Northern Ireland trade deal will need to win over Unionists, says Mordaunt

Cabinet minister Penny Mordaunt has said that any deal on post-Brexit trading arrangements in Northern Ireland must be supported by the Democratic Unionist Party, as negotiations on the longstanding dispute continue.

Her comments came as former prime minister Boris Johnson warned Rishi Sunak that it would be a “great mistake” to ditch the so-called Northern Ireland Protocol Bill, a piece of legislation that gives UK ministers powers to override the 2020 Brexit treaty with the EU.

In recent days, the prime minister has travelled to Belfast and held talks with EU leaders in Munich including European Commission president Ursula von der Leyen in an attempt to secure agreement to revise the protocol, which Unionists argue hampers trade between the UK and Northern Ireland.

Speaking on Sunday, Mordaunt said that no deal would work unless it was satisfactory to all communities in Northern Ireland, particularly the DUP, which has outlined seven tests for its co-operation.

The party’s requirements include no border in the Irish Sea, no checks on goods moving between Great Britain and Northern Ireland and honouring the “letter and spirit” of Northern Ireland’s constitutional position.

“The DUP’s tests that they have referred to are not a random wishlist, they are promises that we have made to the people of Northern Ireland,” the leader of the House of Commons told Sky News. “That is the bar that this deal has to get over and I know that the prime minister is completely focused on that.”

When asked about the role of the European Court of Justice in adjudicating disputes over trade — which was not included in the DUP’s tests but has in the past been opposed by many Tory Brexiters — Mordaunt replied: “The prime minister is focused on removing those practical difficulties, but he has also been talking about the democratic deficit”.

Former Brexit secretary Jacob Rees-Mogg described the DUP’s position as “extremely reasonable”, noting on Sky’s Sophy Ridge programme that the party’s criteria were “absolutely the right tests”.

In a weekend message to his party, DUP leader Sir Jeffrey Donaldson stressed that at present, progress “currently falls short of what would be acceptable and required to meet our tests as set out” and the party would have to study the fine print of any deal.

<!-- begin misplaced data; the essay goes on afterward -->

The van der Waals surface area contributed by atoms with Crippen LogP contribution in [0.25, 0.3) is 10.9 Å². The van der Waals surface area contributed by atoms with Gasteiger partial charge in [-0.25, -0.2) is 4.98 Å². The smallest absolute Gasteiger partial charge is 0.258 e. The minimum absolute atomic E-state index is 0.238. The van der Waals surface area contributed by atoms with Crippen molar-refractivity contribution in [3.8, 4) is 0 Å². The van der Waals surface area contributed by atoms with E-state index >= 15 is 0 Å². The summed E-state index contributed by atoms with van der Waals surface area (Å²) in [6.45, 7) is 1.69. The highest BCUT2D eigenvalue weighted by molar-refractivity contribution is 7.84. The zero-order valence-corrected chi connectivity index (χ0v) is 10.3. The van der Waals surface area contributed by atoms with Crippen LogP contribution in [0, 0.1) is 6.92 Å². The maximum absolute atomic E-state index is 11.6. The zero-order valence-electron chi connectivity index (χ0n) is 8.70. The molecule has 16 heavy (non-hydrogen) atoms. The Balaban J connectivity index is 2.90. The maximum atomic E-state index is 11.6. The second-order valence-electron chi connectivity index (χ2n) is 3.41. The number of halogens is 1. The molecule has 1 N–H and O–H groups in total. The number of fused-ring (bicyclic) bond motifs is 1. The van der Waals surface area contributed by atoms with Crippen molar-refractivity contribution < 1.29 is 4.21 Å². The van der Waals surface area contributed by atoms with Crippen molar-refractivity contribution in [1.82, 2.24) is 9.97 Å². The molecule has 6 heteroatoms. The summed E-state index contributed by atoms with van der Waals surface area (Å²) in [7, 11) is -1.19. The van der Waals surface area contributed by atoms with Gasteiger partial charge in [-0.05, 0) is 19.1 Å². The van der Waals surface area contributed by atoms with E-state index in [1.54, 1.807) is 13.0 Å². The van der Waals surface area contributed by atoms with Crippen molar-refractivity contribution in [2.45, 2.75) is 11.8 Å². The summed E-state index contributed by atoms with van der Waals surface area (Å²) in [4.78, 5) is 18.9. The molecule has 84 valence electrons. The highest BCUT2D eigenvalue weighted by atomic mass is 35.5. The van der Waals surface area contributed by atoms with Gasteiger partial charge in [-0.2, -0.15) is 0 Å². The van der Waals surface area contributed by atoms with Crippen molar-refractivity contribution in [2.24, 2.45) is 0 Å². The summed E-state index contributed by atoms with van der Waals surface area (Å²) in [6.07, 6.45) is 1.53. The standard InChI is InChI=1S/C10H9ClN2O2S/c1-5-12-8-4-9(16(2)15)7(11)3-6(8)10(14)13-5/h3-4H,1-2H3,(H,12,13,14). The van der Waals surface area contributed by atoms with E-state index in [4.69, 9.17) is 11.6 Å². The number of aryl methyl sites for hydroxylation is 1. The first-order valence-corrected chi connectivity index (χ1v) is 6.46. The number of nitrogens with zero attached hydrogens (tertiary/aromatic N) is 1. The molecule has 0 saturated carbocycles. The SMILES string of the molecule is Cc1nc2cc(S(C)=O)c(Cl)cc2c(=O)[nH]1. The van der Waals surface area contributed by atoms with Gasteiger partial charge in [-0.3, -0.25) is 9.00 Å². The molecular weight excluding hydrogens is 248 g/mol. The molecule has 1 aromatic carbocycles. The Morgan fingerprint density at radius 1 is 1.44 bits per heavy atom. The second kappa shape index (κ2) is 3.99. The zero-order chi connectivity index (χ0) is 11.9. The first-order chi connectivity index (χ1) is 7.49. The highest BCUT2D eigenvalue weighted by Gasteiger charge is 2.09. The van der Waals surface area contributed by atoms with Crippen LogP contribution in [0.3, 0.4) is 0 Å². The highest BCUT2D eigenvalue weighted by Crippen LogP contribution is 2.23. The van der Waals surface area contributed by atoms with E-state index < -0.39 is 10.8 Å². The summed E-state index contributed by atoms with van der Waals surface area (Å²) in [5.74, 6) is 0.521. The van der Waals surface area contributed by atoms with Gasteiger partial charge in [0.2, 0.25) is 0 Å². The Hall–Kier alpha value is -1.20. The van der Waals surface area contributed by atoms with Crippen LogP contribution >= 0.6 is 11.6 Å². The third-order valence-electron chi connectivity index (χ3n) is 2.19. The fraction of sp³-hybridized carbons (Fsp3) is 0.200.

Meanwhile, the leader of the House of Commons also appeared to give her backing to Johnson, arguing that the former prime minister’s intervention was a “helpful” reminder to the EU of what the deal “has to deliver”.

“The prime minister, I think, will acknowledge that having the Northern Ireland Protocol Bill there, having the work that the former prime minister did has helped us get where we are,” Mordaunt said. “But it’s always been our preference to try and have a negotiated settlement and that is what everyone is working to.”

However Labour’s former Northern Ireland secretary Lord Peter Mandelson accused Johnson of attempting to “wreck” the deal, telling Sky News: “There’s nothing that Boris Johnson is doing now or, indeed, throughout our recent history with the European Union that could possibly be described as helpful”.

Speaking at the Munich Security Conference over the weekend, Sunak reiterated his commitment to collaboration with European allies, stating: “The UK may have left the European Union, it didn’t leave Europe”.

But he warned that there were “real issues” with the implementation of the Northern Ireland protocol “for families, for people, for businesses on the ground” and cautioned that a deal may take some time to emerge.

“We are by no means done, there is no deal that is done, there is work to do and that is what we will set about doing,” he said.

Additional reporting by Jude Webber

Articles You May Like

Tanya Garost steps up to lead GFOA
GFOA lays groundwork for municipal priorities during next Congress
Sunak refuses to change Tory strategy after Reform ‘crossover’ poll
What I learnt from your open-ended wisdom on closed-ended funds
The far-right threat that heightens Europe’s immigrant dilemma